11th century Seljuk Carpet Fragment, 55x46cm, one of several extant from the same carpet. Kirchheim "Orient Stars" Collection.
Another exhibition of Orient Stars, augmented by Kirchheim's most recent acquisitions, is staged at Schloss Rheydt and will be on view until November 12. The castle is located near Krefeld, a city in Germany's Rhineland once famous for its silk and velvet mills. Anyone who missed the opportunity to view Orient Stars in Hamburg, or elsewhere, should make a special effort to see all of the collection's pre-1600 rugs and fragments, many Kirchheim's recent purchases, as well as complete, later pieces especially those Caucasian rugs from the 18th and 19th century, collected "because the general public places too much emphasis on fragments." The Seljuk fragments will share space in a separate room with the "Pregnant Lion" carpet from Eskenazi, the "Faces Carpet" from Herrmann, and the Potala Palace fragment.
Winston on Serab. Winston, a white kitty (very late 20th c.) sprawls on a Serab rug, c. early 20th c., subjects courtesy of proud owners, Mark Kambourian and Diana Cherry of Richmond, VA.
Stocker, whose work was featured in an accompanying interview by Mark Hopkins in the October/November 1994 issue of this journal, is a former teacher and antique dealer who devotes himself full time to painting. "My interest in 18th century English and American painted floor coverings, or floorcloths, inevitably converged with my love for oriental rugs and led to the challenge of translating them to painted canvas," Stocker explained. "By presenting them in their entirety, in the original size, and as the sole object of the painting, I intend to show that both painter and weaver make similar decisions in the creative process."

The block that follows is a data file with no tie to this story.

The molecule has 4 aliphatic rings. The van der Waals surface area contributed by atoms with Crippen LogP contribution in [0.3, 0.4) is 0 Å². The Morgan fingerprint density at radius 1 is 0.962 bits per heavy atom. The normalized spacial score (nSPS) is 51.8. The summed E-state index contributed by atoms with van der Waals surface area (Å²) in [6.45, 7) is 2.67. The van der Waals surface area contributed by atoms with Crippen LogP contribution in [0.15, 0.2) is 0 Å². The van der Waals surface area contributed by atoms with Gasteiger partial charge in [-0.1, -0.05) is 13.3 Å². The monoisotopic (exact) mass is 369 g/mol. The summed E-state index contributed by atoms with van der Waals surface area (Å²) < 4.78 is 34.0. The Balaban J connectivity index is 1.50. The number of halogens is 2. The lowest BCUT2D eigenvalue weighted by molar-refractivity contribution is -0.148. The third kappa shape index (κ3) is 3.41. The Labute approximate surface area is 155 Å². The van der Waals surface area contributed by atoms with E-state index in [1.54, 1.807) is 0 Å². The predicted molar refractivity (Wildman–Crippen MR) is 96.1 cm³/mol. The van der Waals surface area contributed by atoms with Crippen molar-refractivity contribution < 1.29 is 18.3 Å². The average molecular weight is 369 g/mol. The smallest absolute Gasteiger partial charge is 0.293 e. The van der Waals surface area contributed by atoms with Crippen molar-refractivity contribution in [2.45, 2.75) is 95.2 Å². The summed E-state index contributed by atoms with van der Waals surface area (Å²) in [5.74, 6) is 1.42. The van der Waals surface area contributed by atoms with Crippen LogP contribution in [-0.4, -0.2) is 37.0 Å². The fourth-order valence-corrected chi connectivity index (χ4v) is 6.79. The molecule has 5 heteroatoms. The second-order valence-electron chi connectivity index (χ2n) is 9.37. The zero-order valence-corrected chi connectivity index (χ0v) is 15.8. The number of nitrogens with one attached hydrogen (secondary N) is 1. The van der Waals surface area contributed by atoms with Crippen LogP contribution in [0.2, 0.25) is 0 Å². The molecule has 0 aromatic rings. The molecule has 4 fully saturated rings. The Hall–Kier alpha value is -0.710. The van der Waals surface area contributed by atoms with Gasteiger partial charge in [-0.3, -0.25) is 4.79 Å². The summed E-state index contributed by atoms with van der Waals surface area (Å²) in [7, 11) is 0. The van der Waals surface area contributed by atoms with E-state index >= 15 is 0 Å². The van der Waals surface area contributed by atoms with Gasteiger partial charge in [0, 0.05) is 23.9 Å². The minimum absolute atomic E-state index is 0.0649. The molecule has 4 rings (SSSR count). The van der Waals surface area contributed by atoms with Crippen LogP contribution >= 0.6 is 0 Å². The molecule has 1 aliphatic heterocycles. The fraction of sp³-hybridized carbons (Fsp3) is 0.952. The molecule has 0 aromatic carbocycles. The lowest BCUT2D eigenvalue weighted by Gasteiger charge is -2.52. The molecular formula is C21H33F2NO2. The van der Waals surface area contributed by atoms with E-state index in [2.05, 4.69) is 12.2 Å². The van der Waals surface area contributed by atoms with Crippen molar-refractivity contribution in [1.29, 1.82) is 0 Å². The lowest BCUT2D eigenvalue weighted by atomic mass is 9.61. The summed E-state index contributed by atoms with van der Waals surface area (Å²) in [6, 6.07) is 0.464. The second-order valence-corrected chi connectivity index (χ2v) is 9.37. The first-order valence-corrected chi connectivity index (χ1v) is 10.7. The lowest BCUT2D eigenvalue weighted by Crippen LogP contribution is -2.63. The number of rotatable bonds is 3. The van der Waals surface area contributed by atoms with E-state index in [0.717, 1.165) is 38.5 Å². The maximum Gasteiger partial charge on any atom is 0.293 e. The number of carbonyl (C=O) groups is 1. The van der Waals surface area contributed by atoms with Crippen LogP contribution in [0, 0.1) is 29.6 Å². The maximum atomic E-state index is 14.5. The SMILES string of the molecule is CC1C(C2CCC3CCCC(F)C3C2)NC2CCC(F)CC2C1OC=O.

To create rug floorcloths, Stocker begins by using heavy canvas which he has coated with gesso, then stretched on a frame. Next he carefully reproduces in acrylics rugs illustrated in the literature to true scale. After being urethaned, the rug paintings are removed from the stretcher and are flexible and durable. Many of Stocker's works exist as conventional paintings rather than floorcloths.
"It's sad to say," Stocker told interviewer Hopkins, "but in general people don't think of oriental rugs as being art. Art to them is paintings, sculpture, those sorts of things, while rugs are just pieces of furniture that you walk on... But, suddenly, they see the rug in a painting and right away they know how to look at it. It's one of the most exciting things about doing these paintings."
The conference runs from Thursday evening, January 25th, through mid-day Sunday, January 28th, 1996, at the Guest Quarters, an all-suites hotel. Every suite has a sitting room and separate bedroom, and there are also a few connecting suites. For Dealers' Row, we're reserving the rooms that surround the central atrium on three floors -- you can just look out across the atrium space and see who's on the other side, so there will be equal accessibility and visibility for all participants. And each room has a large window facing the hallway that encircles the atrium, so you will be able to advertise your pieces easily and safely. The conference format will be similar to the first two ACORs -- focus sessions, receptions, opportunities to meet and greet rug people and to handle rugs. Once again, we will offer dealers a focused audience in a relaxed, comfortable hotel venue at very reasonable rates. Since you'll be exhibiting from your room, you can set your own schedule and arrange your display as you wish. And, as at ACOR II, participation on Dealers' Row will be limited. So put the date on your calendar, and expect to hear from us again in the early fall.